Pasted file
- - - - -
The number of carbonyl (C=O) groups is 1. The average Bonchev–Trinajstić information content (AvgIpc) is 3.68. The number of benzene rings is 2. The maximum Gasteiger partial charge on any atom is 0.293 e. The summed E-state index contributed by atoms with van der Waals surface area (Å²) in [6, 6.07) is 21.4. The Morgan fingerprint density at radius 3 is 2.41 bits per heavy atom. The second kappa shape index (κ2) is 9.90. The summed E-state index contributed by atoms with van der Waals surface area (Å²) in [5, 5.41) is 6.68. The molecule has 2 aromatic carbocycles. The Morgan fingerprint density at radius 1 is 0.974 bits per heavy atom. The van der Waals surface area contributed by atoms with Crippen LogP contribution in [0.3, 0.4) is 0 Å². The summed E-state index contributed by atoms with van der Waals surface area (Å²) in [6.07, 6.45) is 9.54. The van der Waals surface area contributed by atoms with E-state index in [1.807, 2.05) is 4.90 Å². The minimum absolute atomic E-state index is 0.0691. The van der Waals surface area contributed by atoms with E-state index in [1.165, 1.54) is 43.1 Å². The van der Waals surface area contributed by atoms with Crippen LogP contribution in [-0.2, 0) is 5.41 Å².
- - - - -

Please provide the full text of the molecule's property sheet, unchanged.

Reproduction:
The number of carbonyl (C=O) groups is 1. The average Bonchev–Trinajstić information content (AvgIpc) is 3.68. The number of benzene rings is 2. The maximum Gasteiger partial charge on any atom is 0.293 e. The summed E-state index contributed by atoms with van der Waals surface area (Å²) in [6, 6.07) is 21.4. The Morgan fingerprint density at radius 3 is 2.41 bits per heavy atom. The second kappa shape index (κ2) is 9.90. The summed E-state index contributed by atoms with van der Waals surface area (Å²) in [5, 5.41) is 6.68. The molecule has 2 aromatic carbocycles. The Morgan fingerprint density at radius 1 is 0.974 bits per heavy atom. The van der Waals surface area contributed by atoms with Crippen LogP contribution in [0.3, 0.4) is 0 Å². The summed E-state index contributed by atoms with van der Waals surface area (Å²) in [6.07, 6.45) is 9.54. The van der Waals surface area contributed by atoms with E-state index in [1.807, 2.05) is 4.90 Å². The minimum absolute atomic E-state index is 0.0691. The van der Waals surface area contributed by atoms with E-state index in [1.165, 1.54) is 43.1 Å². The van der Waals surface area contributed by atoms with Crippen LogP contribution in [-0.2, 0) is 5.41 Å².